Computing has had a tremendous impact on research in materials engineering and engineering mechanics during the last decade, but much of this knowledge remains to be transferred into the classroom. Access to supercomputing has led to the development of new numerical models, simulation-visualization tools, and potentially useful material systems. A sequence of two courses - one for seniors and the other for first year graduate students - is proposed in which state-of-the-art computer hardware and software will be used to teach the concepts and techniques of modern material performance simulation. The focus will be on the range of computer simulations covering and linking the physical length scales necessary for taking a material from the laboratory to the marketplace. These courses will bring into the classroom, research in materials engineering that the Principal Investigators and others have been conducting over the last six years, with an emphasis on computational methods applied to the study of deformation and fracture processes from the atomistic scale to the macroscopic scale. Subjects will be introduced and taught using advanced visual tools and interactive computing in the classroom, and will prepare students for designing complex material systems for the 21st century. Topics to be covered include effect of dislocations, grain boundaries and crystal orientations on material response; dependence of macroscopic behavior upon that of the constituents; localization of the deformation into narrow bands of intense plastic deformation; effects of material anisotropy; crack initiation and propagation in metals and ceramics; performance of advanced composites; modeling of heterogeneous materials; and wave propagation in anisotropic media. An interdisciplinary team of material scientists and engineering mechanicians will develop and teach the courses. The courses will also emphasize design of material systems and thus enhance the capstone design component of the existing engineering curriculum.

The courses will have Web-Java based modules on specific topics in atomistic aspects of Materials Science and Micromechanics. The modules will stress the way in which macroscopic materials properties are controlled by phenomena at the atomistic and microstructural levels. Advanced computational and scientific visualization techniques will be used to incorporate research into the modules. The National Center for Supercomputer Applications (NCSA) will work with Virginia Tech as part of NCSA's new Partnership in Advanced Computational Infrastructure (PACI) proposal (pending). Together researchers will create modules that will access NCSA computing resources and provide visual interpretation of simulation results both in real-time on the Web and by Java enabled batch jobs submitted to remote supercomputers both at Virginia Tech and NCSA. Access can then also be extended to PACI industrial partners and other Universities. Virginia Tech has also been funded by NSF (CDA-9601874) to build a CAVE virtual environment in partnership with NCSA. The virtual immersive CAVE environment will be used to demonstrate complex structure property relationships.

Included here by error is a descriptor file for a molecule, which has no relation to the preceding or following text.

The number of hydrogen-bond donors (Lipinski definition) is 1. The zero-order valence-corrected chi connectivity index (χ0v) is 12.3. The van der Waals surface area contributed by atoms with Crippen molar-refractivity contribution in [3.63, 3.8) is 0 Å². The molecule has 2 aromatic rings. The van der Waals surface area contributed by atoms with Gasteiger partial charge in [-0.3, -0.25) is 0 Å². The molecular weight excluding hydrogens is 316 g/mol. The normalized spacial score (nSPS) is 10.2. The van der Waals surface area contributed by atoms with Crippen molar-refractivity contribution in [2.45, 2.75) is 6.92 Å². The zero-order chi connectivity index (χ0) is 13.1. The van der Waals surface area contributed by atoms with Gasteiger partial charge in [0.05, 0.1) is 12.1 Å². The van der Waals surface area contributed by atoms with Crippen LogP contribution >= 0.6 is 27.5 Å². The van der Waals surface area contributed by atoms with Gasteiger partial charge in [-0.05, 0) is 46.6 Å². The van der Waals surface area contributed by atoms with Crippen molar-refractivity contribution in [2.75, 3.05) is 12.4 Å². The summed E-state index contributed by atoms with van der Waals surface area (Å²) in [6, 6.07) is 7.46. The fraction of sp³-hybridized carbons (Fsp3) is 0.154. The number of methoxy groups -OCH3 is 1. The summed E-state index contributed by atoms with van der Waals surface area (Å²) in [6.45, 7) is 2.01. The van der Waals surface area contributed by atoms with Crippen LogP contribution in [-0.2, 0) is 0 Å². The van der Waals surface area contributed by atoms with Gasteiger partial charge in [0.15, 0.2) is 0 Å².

Educational pedagogy will follow the current research methodology on notions of learning higher level problem solving skills, and the requisite knowledge necessary to operationalize them, in contexts which are as realistic as possible. For example, useable knowledge is situated in the environment in which it is needed. Knowledge and skills learned in the classroom are situated in the classroom and, as a result, best remembered in the classroom. Conversely, knowledge and skills learned in the problem solving context are most usable in that context as well. A critical evaluation component will then be used to measure the transfer of what is learned to novel, realistic contexts. Visualization, by providing a more context rich set of stimuli, should produce the most "portable" knowledge. An evaluation team will consist of: 1. Industry: Drs. Buddy Poe (NASA-Langley ); Dr. Vijay Stokes (General Electric Co.), 2. Virginia Tech: Dr. R. E. Denton, Jr., Head of Communication Studies and one faculty member from the Mechanics and Materials Sceince Departments; 3. Other Universities: 1. D.J. Srolovitz (Univ. of Michigan), D.M. Barnett (Stanford), A. Gilat (Ohio State Univ.), R. Talreja (Georgia Tech), G.J. Weng (Rugers), P.K. Law (Univ. Tennessee), and Elias Aifantis (Michigan Technological Univ.). Together these individauls will formulate and evaluate the course content in anticipation of needs of the materials engineers in industry. Some of these individuals have volunteered to participate in the creation of courseware.

The course contents, philosophy, modules, and the feedback received from various segments of the scientific and industrial community, will be disseminated to the engineering community at large through presentation of the work at suitable conferences, workshops, short courses, seminars, the Web, and educational journals.

Ronald D. Kriz